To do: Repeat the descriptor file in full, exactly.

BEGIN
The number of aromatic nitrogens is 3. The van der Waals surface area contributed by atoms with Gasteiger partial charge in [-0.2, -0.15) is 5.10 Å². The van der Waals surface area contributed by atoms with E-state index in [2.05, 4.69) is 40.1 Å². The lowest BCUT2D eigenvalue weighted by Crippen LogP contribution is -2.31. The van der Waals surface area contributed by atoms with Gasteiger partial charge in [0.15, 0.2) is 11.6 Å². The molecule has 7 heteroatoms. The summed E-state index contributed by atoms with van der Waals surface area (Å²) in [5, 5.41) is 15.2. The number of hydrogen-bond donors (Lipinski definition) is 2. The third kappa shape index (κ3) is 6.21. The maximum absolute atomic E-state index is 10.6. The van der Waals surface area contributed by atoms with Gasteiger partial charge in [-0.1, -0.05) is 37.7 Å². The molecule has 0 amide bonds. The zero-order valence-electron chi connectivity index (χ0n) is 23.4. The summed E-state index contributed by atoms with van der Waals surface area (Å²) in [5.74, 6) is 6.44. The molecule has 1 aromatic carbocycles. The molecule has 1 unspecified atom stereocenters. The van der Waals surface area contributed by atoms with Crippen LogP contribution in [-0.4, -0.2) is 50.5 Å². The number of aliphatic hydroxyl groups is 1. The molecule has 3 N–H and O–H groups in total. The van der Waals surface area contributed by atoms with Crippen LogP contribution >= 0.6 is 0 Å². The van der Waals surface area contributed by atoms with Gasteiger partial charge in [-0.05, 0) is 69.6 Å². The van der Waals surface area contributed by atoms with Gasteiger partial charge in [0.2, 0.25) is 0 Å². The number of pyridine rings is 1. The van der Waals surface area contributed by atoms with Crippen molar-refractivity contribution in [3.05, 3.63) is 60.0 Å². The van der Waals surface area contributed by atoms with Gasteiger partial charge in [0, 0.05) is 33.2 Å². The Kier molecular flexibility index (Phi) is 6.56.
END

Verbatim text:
The number of aromatic nitrogens is 3. The van der Waals surface area contributed by atoms with Gasteiger partial charge in [-0.2, -0.15) is 5.10 Å². The van der Waals surface area contributed by atoms with E-state index in [2.05, 4.69) is 40.1 Å². The lowest BCUT2D eigenvalue weighted by Crippen LogP contribution is -2.31. The van der Waals surface area contributed by atoms with Gasteiger partial charge in [0.15, 0.2) is 11.6 Å². The molecule has 7 heteroatoms. The summed E-state index contributed by atoms with van der Waals surface area (Å²) in [5, 5.41) is 15.2. The number of hydrogen-bond donors (Lipinski definition) is 2. The third kappa shape index (κ3) is 6.21. The maximum absolute atomic E-state index is 10.6. The van der Waals surface area contributed by atoms with Gasteiger partial charge in [-0.1, -0.05) is 37.7 Å². The molecule has 0 amide bonds. The zero-order valence-electron chi connectivity index (χ0n) is 23.4. The summed E-state index contributed by atoms with van der Waals surface area (Å²) in [5.74, 6) is 6.44. The molecule has 1 aromatic carbocycles. The molecule has 1 unspecified atom stereocenters. The van der Waals surface area contributed by atoms with Crippen LogP contribution in [-0.4, -0.2) is 50.5 Å². The number of aliphatic hydroxyl groups is 1. The molecule has 3 N–H and O–H groups in total. The van der Waals surface area contributed by atoms with Crippen LogP contribution >= 0.6 is 0 Å². The van der Waals surface area contributed by atoms with Gasteiger partial charge in [-0.05, 0) is 69.6 Å². The van der Waals surface area contributed by atoms with Gasteiger partial charge in [0.2, 0.25) is 0 Å². The number of pyridine rings is 1. The van der Waals surface area contributed by atoms with Crippen molar-refractivity contribution in [3.05, 3.63) is 60.0 Å². The van der Waals surface area contributed by atoms with Gasteiger partial charge in [0, 0.05) is 33.2 Å². The Kier molecular flexibility index (Phi) is 6.56.